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Brushing up on the beef business

By Glen Liford 2/23/2017


Dr. Ron Gill, professor and Extension livestock specialist with Texas A&M University, provides practical tips for low-stress cattle handling at the demonstration area located within the NCBA trade show. More than 9,300 beef producers and industry leaders attended the NCBA Convention and Trade Show in Nashville Wednesday, Feb.1, through Friday, Feb. 3, at Gaylord Opryland Resort & Convention Center.
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A record crowd of 9,300 beef producers and industry leaders coverged on Nashville Feb. 1-3 for the 120th annual National Cattlemen Beef Association’s (NCBA) Cattle Industry Convention and Trade Show. Attendance at the 2017 event at Nashville’s Gaylord Opryland Resort & Convention Center surpassed the previous record of 8,217.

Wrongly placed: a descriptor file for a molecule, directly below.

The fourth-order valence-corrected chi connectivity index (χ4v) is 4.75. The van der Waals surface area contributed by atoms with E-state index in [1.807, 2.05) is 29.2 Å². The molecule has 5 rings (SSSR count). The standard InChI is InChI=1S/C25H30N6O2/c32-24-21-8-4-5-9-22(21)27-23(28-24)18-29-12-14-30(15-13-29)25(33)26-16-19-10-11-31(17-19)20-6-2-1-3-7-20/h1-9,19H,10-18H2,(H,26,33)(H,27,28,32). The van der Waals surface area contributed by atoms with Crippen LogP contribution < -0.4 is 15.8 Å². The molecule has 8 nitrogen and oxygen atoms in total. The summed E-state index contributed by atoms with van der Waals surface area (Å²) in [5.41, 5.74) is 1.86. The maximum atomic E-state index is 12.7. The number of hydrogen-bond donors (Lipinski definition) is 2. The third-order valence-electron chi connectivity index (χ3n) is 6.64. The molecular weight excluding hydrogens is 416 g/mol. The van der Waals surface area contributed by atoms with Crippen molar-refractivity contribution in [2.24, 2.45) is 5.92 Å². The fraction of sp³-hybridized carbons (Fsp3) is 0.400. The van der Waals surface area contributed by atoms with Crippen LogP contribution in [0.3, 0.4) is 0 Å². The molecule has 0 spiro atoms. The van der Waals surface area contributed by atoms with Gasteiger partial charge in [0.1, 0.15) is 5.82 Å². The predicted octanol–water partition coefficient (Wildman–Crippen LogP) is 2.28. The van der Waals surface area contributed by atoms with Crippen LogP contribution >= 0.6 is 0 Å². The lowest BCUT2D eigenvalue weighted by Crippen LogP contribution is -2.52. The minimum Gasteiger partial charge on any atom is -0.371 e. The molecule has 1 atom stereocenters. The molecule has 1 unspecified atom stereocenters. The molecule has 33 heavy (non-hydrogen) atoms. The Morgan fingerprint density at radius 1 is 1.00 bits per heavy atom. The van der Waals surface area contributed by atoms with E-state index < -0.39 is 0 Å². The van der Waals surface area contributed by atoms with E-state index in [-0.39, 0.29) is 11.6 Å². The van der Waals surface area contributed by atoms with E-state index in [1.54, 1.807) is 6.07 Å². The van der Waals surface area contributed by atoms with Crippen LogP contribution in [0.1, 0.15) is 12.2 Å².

“The Convention and NCBA Trade Show is the beef industry’s largest gathering of the year, and it’s a great opportunity for everybody in the industry to network, set public policy for 2017, and learn about all the new technology and science that’s improving the quality and safety of American-produced beef every day,” said 2016 NCBA President Tracy Brunner in a press release announcing the event.

The Convention and NCBA Trade Show brings together members and supporters of five key beef industry organizations: National Cattlemen’s Beef Association; Cattlemen’s Beef Promotion & Research Board; American CattleWomen, Inc.; CattleFax; and the National Cattlemen’s Foundation.